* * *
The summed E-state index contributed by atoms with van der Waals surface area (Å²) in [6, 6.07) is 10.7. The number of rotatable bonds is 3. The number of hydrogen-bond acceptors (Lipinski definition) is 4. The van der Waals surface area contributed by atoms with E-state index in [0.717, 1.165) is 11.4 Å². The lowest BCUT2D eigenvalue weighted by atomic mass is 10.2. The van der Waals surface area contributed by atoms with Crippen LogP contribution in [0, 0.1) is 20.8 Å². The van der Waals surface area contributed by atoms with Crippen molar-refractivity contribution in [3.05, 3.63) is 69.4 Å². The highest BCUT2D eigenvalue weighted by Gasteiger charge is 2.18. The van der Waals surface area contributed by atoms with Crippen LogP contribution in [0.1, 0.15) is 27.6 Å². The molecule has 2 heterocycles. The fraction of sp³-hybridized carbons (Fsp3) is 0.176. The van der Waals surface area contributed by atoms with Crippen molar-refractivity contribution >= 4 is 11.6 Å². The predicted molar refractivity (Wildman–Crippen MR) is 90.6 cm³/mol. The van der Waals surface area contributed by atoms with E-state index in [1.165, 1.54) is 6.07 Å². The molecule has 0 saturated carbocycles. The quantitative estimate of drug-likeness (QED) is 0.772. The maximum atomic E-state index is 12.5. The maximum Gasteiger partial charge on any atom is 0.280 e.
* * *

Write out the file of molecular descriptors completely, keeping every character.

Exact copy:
The summed E-state index contributed by atoms with van der Waals surface area (Å²) in [6, 6.07) is 10.7. The number of rotatable bonds is 3. The number of hydrogen-bond acceptors (Lipinski definition) is 4. The van der Waals surface area contributed by atoms with E-state index in [0.717, 1.165) is 11.4 Å². The lowest BCUT2D eigenvalue weighted by atomic mass is 10.2. The van der Waals surface area contributed by atoms with Crippen LogP contribution in [0, 0.1) is 20.8 Å². The van der Waals surface area contributed by atoms with Crippen molar-refractivity contribution in [3.05, 3.63) is 69.4 Å². The highest BCUT2D eigenvalue weighted by Gasteiger charge is 2.18. The van der Waals surface area contributed by atoms with Crippen LogP contribution in [0.1, 0.15) is 27.6 Å². The molecule has 2 heterocycles. The fraction of sp³-hybridized carbons (Fsp3) is 0.176. The van der Waals surface area contributed by atoms with Crippen molar-refractivity contribution >= 4 is 11.6 Å². The predicted molar refractivity (Wildman–Crippen MR) is 90.6 cm³/mol. The van der Waals surface area contributed by atoms with E-state index in [1.165, 1.54) is 6.07 Å². The molecule has 0 saturated carbocycles. The quantitative estimate of drug-likeness (QED) is 0.772. The maximum atomic E-state index is 12.5. The maximum Gasteiger partial charge on any atom is 0.280 e.